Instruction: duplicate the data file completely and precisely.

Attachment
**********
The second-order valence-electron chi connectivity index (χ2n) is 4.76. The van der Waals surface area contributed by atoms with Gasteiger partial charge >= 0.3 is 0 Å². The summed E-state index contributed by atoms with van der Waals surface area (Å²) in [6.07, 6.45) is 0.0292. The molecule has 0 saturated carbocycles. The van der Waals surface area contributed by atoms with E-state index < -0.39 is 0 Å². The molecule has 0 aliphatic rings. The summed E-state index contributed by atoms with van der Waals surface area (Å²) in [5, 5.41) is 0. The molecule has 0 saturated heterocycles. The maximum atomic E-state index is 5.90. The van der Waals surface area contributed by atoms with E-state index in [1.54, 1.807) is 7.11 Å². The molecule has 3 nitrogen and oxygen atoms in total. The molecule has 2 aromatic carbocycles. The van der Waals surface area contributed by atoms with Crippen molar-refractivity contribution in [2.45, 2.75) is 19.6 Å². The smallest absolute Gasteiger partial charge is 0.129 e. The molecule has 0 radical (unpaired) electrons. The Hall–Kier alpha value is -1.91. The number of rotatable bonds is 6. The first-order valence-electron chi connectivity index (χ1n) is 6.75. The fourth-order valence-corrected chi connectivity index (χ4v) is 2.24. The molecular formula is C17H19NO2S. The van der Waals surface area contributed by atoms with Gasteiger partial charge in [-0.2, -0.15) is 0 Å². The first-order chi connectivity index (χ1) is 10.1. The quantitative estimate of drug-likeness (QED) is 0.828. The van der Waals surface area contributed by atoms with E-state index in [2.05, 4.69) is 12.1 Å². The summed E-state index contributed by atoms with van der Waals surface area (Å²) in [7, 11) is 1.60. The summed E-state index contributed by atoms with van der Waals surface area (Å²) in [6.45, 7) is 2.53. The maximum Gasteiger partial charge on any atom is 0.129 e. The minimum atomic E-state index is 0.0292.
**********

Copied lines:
The second-order valence-electron chi connectivity index (χ2n) is 4.76. The van der Waals surface area contributed by atoms with Gasteiger partial charge >= 0.3 is 0 Å². The summed E-state index contributed by atoms with van der Waals surface area (Å²) in [6.07, 6.45) is 0.0292. The molecule has 0 saturated carbocycles. The van der Waals surface area contributed by atoms with E-state index < -0.39 is 0 Å². The molecule has 0 aliphatic rings. The summed E-state index contributed by atoms with van der Waals surface area (Å²) in [5, 5.41) is 0. The molecule has 0 saturated heterocycles. The maximum atomic E-state index is 5.90. The van der Waals surface area contributed by atoms with E-state index in [1.54, 1.807) is 7.11 Å². The molecule has 3 nitrogen and oxygen atoms in total. The molecule has 2 aromatic carbocycles. The van der Waals surface area contributed by atoms with Crippen molar-refractivity contribution in [2.45, 2.75) is 19.6 Å². The smallest absolute Gasteiger partial charge is 0.129 e. The molecule has 0 radical (unpaired) electrons. The Hall–Kier alpha value is -1.91. The number of rotatable bonds is 6. The first-order valence-electron chi connectivity index (χ1n) is 6.75. The fourth-order valence-corrected chi connectivity index (χ4v) is 2.24. The molecular formula is C17H19NO2S. The van der Waals surface area contributed by atoms with Gasteiger partial charge in [-0.2, -0.15) is 0 Å². The first-order chi connectivity index (χ1) is 10.1. The quantitative estimate of drug-likeness (QED) is 0.828. The van der Waals surface area contributed by atoms with E-state index in [2.05, 4.69) is 12.1 Å². The summed E-state index contributed by atoms with van der Waals surface area (Å²) in [7, 11) is 1.60. The summed E-state index contributed by atoms with van der Waals surface area (Å²) in [6.45, 7) is 2.53. The maximum Gasteiger partial charge on any atom is 0.129 e. The minimum atomic E-state index is 0.0292.